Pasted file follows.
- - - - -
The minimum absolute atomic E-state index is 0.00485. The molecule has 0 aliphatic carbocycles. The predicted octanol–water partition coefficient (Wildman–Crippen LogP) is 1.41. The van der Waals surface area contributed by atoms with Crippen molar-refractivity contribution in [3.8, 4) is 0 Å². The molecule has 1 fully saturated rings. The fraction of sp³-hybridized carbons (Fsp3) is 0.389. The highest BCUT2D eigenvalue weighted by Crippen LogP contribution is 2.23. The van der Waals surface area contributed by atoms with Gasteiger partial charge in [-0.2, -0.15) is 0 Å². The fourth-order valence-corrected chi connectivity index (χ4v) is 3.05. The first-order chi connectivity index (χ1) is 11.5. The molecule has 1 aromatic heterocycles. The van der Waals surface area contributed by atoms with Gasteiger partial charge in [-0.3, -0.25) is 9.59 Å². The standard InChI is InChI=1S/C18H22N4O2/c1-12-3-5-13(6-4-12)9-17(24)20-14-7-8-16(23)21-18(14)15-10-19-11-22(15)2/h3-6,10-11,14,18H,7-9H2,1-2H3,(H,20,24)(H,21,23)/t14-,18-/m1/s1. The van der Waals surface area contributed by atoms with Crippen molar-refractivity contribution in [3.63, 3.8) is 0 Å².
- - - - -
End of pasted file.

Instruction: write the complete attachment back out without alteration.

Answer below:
The minimum absolute atomic E-state index is 0.00485. The molecule has 0 aliphatic carbocycles. The predicted octanol–water partition coefficient (Wildman–Crippen LogP) is 1.41. The van der Waals surface area contributed by atoms with Crippen molar-refractivity contribution in [3.8, 4) is 0 Å². The molecule has 1 fully saturated rings. The fraction of sp³-hybridized carbons (Fsp3) is 0.389. The highest BCUT2D eigenvalue weighted by Crippen LogP contribution is 2.23. The van der Waals surface area contributed by atoms with Gasteiger partial charge in [-0.2, -0.15) is 0 Å². The fourth-order valence-corrected chi connectivity index (χ4v) is 3.05. The first-order chi connectivity index (χ1) is 11.5. The molecule has 1 aromatic heterocycles. The van der Waals surface area contributed by atoms with Gasteiger partial charge in [-0.3, -0.25) is 9.59 Å². The standard InChI is InChI=1S/C18H22N4O2/c1-12-3-5-13(6-4-12)9-17(24)20-14-7-8-16(23)21-18(14)15-10-19-11-22(15)2/h3-6,10-11,14,18H,7-9H2,1-2H3,(H,20,24)(H,21,23)/t14-,18-/m1/s1. The van der Waals surface area contributed by atoms with Crippen molar-refractivity contribution in [3.63, 3.8) is 0 Å².